I recently attended Debra Ann’s refresher class after originally attending the Helping the Behaviorally Challenging Child Class Series 2 1/2 years ago.Our son Mark who is now 16 years old and has an autism diagnosis has come a long way over the past three years.   We were very challenged, to say the least, during Mark’s middle school years with explosive outbursts both at home and school.  At school, his academic demands were much too great, he was depressed by the lack of social opportunities, and he was unable to understand or articulate his many daily frustrations.  This was a very stressful time for our entire family living with an intellectually challenged, inflexible teen with very low frustration tolerance. We were desperate parents who needed help.  We tried every medication prescribed on the market for aggressive behavior. At home, we followed a tight schedule using the conventional behavior management approach of positive reinforcement using reward systems and extinction and redirection for negative behavior, mostly met with little success.    Ultimately, the greatest gains we have made come fromunderstandingwhy he is upset, showing empathy, and using the Plan B Parenting Method from “Treating Explosive Kids: The Collaborative Problem-Solving Approach” by Ross W. Greene and J. Stuart Ablon introduced to us from the Helping the Behaviorally Challenging Child class series taught by Debra Ann Afarian.

Mark is now a junior in high school, and he is excelling at school. He is appropriately placed in his special ed classes with fewer academic demands being placed on him.  He loves the social interaction he has with his typical peers in his mainstream electives.  And his happiness at school carries over at home.  Although we still face some negative behaviors that come with the territory, we have learned how to be more empathetic to Mark’s deficit skills, in particular, his low frustration tolerance.  Mark is a huge Anaheim Angels fan, and the majority of Mark’s frustrations now stem from his disappointment over the Angels’ losses.  In the conventional behavior management approach, we were taught to ignore Mark’s negative behavior, and ultimately deny Mark the ability to watch the games if his behavior escalated.  But since the viewing of the games is his passion, we have learned how to implement the Plan B Parenting Method so he can watch the games.  While some losses hurt more than others, we greatly appreciate the more peaceful home we now live in.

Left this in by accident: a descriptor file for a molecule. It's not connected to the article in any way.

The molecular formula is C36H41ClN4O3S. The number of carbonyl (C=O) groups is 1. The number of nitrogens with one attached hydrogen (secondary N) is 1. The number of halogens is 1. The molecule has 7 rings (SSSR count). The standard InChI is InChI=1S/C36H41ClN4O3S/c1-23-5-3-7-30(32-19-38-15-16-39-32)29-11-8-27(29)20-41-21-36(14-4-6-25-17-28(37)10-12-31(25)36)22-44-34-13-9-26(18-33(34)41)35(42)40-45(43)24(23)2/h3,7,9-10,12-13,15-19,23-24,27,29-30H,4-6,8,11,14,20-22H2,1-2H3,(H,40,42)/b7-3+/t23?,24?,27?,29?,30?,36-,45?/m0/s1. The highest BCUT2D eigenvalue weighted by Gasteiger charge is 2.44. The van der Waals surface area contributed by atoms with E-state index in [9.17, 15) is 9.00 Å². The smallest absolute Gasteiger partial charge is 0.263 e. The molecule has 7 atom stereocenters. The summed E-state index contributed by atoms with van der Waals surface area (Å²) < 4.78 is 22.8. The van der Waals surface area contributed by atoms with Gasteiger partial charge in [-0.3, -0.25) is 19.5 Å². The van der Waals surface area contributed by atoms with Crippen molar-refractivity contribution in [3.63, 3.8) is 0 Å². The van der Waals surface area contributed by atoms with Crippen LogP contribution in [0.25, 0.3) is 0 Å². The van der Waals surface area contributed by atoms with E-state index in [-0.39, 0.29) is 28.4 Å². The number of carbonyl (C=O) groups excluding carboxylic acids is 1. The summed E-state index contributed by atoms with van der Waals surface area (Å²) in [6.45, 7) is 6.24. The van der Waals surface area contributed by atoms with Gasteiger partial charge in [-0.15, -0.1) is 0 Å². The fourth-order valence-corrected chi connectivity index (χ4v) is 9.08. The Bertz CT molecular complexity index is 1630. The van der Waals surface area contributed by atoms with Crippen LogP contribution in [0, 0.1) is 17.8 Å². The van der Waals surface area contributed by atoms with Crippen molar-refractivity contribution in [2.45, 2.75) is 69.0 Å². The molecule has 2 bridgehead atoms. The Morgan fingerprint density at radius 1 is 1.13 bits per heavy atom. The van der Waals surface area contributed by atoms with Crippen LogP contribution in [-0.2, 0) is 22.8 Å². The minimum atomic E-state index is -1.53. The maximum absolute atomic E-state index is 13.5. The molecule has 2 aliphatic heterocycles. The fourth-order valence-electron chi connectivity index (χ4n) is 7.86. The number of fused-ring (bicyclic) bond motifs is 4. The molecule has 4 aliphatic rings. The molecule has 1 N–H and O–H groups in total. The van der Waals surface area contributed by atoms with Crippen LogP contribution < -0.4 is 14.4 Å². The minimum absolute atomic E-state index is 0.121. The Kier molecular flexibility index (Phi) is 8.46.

-Kaysie

Mark was recently voted as Homecoming Prince as his High School. This class has assisted in his assilmilation into high school and has allowed the fostering of friendships! His homecoming story is featured in the OC Register, you can read it by clicking here: http://www.ocregister.com/articles/mark-322801-kylie-homecoming.html

For more information regarding Helping the Behaviorally Challenging Child Class please go to our website or contact Debra Ann Afarian at dafarian@ucp-oc.org.

Child of the Month | July 2012

Savi

Savi loves to pop bubbles. With each bubble she pops comes a round of applause from the gleeful Savi.

Savi Costa is a 22 month-old little girl with an infectious smile, loving spirit and has a fascination with the beads Miss Beth puts in front of her to grab. She loves to read. While her mother is reading to her, she pretends she is reading out loud right along with mom.

Savi was born with Down syndrome, and has received Early Intervention services from UCP-OC since she was 2 months old. She receives physical, occupational and speech therapy at UCP-OC and she loves her time with Beth, Christine and Ria. Speech therapy works to expand her vocabulary and develop expressive language to assist her in communicating. For occupational therapy, Ria works with her fine motor skills and eating. Recently, she began using a sippy cup on her own!

In her current physical therapy sessions she works on putting her weight on her legs. In February 2012, she was fitted with orthotics through United Way’s funding.  Before receiving these orthotics, she could not bear weight on her feet; now, when wearing her orthotics, she stands nicely with hands held and has begun taking 3-5 steps forward with minimal assistance.  The orthotics also decrease knee hyperextension. 

 Her parents are extremely grateful for her services and the orthotics, as they believe this intervention has made such a significant improvement in her life. One of UCP-OC’s next goal for Savi is to have her stand with letting go to whatever is holding her up. We know she can do it!

  

If you would like to make a gift to support the services that are helping Savi and her family please click here or contact Elizabeth Wylie at ewylie@ucp-oc.org for more information.